Daily Archives: June 25, 2009

Meyer: it’s the Jimmies and Joes, stupid.

The Orlando Sentinel has a refreshingly straightforward Q & A session with Corch Meyers worth a look, especially for this quote:

MEYER: “If you know me, you know I think any offense can work if you have the right personnel back. Offenses are overrated. People are not. The NFL will take a quarterback and put him on a very bad team and call him a bust. Never mind that the defense ranks last in the league and there’s no offensive line. Chris Leak [in 2005] had about as bad a three-game [stretch] as we’ve had at Florida that I’ve ever had as a coach and it just so happened that Bubba Caldwell broke his leg, Jermaine Cornelius sprained his ankle, Chad Jackson had a bad hamstring and Dallas Baker broke his ribs. And so Chris Leak struggled the next three games when we’re playing LSU, Georgia. It doesn’t matter what you run. It’s personnel based.”

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Filed under Strategery And Mechanics, Urban Meyer Points and Stares

If it’s worth doing once…

If you liked ShoalCreekVol’s initial foray into SEC-based humor, you’re bound to enjoy his next shot.

Is SCV making the rounds of the conference with these posts?   I can’t wait to see what he tosses in our direction.

2 Comments

Filed under Crime and Punishment, The Blogosphere

Big boys

Take a minute to read David Hale’s blog post on the coalescence of the offensive line.  It’s grounds for optimism, that’s for sure.  In fact, the only thing that could make me happier would be talk that one of the defensive ends was unblockable by these guys.

There’s still time for that, though.

And I love Sturdivant’s quote about Chris Burnette.

“But everything that we’ve put in front of him, he knows. We can call any call, and he just spits it out just like that. I know he had a 5.8 GPA in high school, and it’s definitely transferring.”

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Filed under Georgia Football

There’s no traction.

The AP story on the BCS’ Presidential Oversight Committee’s rejection of the Mountain West Conference’s postseason proposal was so blandly underwritten that I wasn’t even going to waste a blog post on it.  Fortunately, USA Today has dug deeper on the story.

Committee chair (and University of Oregon president) David Frohnmayer has more than a few choice words about the subject.

First, a rap on the knuckles for the MWC:

“They signed up for this with their eyes open, and to unravel it now would make no sense. Nobody has a crystal ball to see what could happen five years from now. But it’s fair to say the BCS had already considered almost every single aspect of this proposal in the past. We weren’t plowing fresh ground in that sense.”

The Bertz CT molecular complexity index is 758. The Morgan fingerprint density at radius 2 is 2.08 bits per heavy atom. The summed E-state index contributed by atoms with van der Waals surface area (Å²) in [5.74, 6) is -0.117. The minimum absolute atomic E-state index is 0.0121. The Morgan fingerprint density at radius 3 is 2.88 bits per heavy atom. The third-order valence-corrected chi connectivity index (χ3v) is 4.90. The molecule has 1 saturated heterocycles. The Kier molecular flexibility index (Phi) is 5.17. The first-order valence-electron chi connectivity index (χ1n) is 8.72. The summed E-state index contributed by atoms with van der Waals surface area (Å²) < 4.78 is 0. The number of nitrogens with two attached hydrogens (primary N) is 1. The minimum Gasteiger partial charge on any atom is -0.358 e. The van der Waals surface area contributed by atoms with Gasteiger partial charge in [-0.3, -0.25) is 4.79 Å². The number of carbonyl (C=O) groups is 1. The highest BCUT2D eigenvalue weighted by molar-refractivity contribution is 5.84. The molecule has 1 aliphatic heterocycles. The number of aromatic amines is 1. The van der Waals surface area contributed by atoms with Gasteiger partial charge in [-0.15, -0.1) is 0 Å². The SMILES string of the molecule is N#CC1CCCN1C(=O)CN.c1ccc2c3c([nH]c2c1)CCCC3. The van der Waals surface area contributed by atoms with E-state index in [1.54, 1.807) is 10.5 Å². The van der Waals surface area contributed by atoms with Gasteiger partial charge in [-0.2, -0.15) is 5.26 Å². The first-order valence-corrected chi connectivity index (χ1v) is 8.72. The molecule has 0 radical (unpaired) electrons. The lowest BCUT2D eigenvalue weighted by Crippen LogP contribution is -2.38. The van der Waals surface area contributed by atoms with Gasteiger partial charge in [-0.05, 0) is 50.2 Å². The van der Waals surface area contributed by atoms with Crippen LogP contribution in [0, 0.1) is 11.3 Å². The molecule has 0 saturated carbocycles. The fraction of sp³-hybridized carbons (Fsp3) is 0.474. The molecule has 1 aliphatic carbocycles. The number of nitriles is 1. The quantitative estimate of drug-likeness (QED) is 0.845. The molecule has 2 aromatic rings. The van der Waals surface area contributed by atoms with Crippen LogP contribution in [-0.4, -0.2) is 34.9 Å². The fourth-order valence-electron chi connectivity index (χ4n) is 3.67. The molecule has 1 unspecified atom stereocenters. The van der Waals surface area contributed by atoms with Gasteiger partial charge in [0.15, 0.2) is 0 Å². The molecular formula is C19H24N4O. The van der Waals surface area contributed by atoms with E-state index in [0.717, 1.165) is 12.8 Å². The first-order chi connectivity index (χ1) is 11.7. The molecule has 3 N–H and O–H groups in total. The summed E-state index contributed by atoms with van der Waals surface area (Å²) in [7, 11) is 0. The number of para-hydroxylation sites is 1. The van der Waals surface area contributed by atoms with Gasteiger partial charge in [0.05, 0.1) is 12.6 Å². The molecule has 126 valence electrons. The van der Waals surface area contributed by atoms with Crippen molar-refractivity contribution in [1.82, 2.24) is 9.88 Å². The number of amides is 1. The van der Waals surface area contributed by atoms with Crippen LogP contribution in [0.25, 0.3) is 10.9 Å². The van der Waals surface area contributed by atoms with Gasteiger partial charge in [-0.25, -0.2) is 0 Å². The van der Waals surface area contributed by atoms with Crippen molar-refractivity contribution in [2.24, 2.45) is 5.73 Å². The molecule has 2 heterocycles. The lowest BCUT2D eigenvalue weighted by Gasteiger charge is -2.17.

Coupled with a reminder of where the moneys floweth from -

“A lot of these playoff proposals have not thought about their business models,” he said. “They seem to assume the bowls would be on-board with this. They’d wreck the Rose Bowl, which is the most storied bowl in American history. To say that would be a quarterfinal destination is ridiculous.”

Along with a reminder that what’s already being paid out isn’t that insignificant:

Frohnmayer, however, said a league such as the Mountain West receives about “10 times” the revenue from the BCS than it did under prior postseason systems.

All of which pretty much adds up to your basic “sit in the corner quietly, Junior, and wait your turn”.  Which will come if there’s a market for it.

Frohnmeyer has a little something for the folks back in DC, too.

… A former Oregon attorney general and ex-member of the state’s House of Representatives, Frohnmayer also criticized the possibility of congressional intervention in the debate over whether there should be a playoff, especially considering the economic conditions facing the country.

“Tinkering legislatively with a football playoff system as a national priority is a huge waste of my taxpayer dollars,” he said. “I think taxpayers would look at it in real anger. To tinker around because you don’t like the outcome of a football season is a classic misuse of priorities.”

Stern message, but a misuse of priorities has never stopped Washington politicians before.  I suspect Senator Hatch is looking forward to having the last word on this, probably in a Senate hearing.

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Filed under BCS/Playoffs, Political Wankery

This Year’s Model

I know this is a lengthy passage of Jerry’s I’m about to quote, but bear with me here:

Blutarsky takes Rocky Top Talk to task–as he’s taken the JCCW to task in the past–for viewing the much smaller ratio of head coach salary to assistant coaches’ salary at UT as a new model for doing business in the SEC. Although Blutarsky may be right that that ratio might not actually be voluntary on the part of Kiffykins and the Chiznick and that they’re simply being paid the going rate for first-time coaches in the SEC (I would disagree with the second part–however fresh-faced the pair of them may be, they’re still coaching at Auburn and Tennessee and earning far, far less for that than their predecessors), I still think that misses the point a bit. Whether it’s part of a carefully orchestrated plan to try and get the most bang for the program’s coaching salary buck or simply a natural, inevitable outcome of not having to break the bank for the man in charge, the ratio–both in terms of salary and perceived importance of the staff-at-large to the team’s success–is still pretty well unprecedented, no? I think it’s fair to say both Kiffin and Chizik were hired not for the coaches they are but for the staff they planned to create, and what other head coaches in the history of the SEC’s major programs can we say that about?